CEDAR FALLS - When Stephen Koschal handed his red leather-bound Bible to a University of Northern Iowa staff member Tuesday, he didn't know what expect.
The Miami man has been collecting autographs of movers and shakers on the book's front flap for decades, nearly as long as he's admired the Dalai Lama.
But asking a Buddhist monk to sign a Roman Catholic Bible?
"It's not his religion, you know," Koschal, said with a shrug. "But his holiness saw that eight people who have held the office of U.S. president have signed it, and he thought, well, that's a nice group to be with."
A few months back, the Florida man e-mailed his request to Kristi Marchesani, UNI's assistant director of admissions and international relations. She forwarded the note to a member of the Dalai Lama's staff in New York. Before the monk's keynote address, a university employee found Koschal in the crowd and delivered his bible to the spiritual leader.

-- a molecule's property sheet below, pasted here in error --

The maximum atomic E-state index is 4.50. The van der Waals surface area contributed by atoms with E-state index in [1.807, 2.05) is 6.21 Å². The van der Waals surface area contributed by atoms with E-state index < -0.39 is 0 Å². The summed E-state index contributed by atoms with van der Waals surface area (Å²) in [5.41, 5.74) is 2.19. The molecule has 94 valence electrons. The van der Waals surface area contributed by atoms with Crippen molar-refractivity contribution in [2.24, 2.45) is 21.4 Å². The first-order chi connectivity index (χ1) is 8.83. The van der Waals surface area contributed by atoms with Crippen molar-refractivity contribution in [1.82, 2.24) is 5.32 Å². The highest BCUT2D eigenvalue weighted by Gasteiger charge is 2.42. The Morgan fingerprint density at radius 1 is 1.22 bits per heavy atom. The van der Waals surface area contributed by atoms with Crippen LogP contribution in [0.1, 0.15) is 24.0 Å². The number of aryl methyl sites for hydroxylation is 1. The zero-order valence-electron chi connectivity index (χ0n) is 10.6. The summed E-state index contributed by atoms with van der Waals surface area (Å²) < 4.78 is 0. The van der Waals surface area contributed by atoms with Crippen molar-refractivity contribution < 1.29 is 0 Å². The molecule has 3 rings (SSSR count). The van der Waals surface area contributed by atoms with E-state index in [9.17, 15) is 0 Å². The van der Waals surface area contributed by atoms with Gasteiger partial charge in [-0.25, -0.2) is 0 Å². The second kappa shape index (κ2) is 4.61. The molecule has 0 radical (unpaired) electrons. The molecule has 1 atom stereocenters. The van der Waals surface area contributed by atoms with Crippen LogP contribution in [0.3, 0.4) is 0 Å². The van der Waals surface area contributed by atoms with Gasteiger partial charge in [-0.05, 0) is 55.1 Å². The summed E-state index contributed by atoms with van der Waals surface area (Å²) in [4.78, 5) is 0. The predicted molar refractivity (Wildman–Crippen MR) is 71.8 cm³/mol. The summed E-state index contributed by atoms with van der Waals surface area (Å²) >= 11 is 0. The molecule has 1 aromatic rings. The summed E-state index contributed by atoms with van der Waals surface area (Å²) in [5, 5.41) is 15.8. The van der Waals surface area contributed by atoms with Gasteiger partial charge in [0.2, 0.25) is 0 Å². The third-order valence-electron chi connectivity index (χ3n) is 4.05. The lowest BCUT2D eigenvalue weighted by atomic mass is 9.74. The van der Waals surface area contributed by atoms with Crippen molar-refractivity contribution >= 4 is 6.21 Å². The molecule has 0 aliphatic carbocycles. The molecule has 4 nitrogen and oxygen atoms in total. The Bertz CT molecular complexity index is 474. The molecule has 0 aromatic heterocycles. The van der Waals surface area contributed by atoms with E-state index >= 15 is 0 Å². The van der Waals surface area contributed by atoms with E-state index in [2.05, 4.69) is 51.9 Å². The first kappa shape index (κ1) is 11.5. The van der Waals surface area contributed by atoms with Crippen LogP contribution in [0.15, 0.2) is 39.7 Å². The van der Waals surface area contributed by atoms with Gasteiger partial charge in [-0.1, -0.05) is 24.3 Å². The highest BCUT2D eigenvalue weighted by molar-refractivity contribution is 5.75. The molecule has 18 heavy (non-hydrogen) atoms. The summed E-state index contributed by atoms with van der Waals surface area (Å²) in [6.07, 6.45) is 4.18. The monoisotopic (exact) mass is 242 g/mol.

After the speech, in which the Dalai Lama affirmed his respect for all world religions, Koschal learned the leader had fulfilled his wish. The monk used a blue pen to scrawl out a message in Tibetan alongside John Hancocks from Harry Truman and Gerald Ford.
For Koschal, who traveled to Cedar Falls with his girlfriend Patricia Claren, the autograph stands out from the rest.
"What I like about him is he's not political," he said. "The others, some I like, some I don't."
The Dalai Lama's Tuesday speech revealed the man behind the monk, Koschal said.
"The Dalai Lama's a real person," the retiree said. "He made you laugh. He giggled himself. He connected with everybody."
"How can you not respect that?"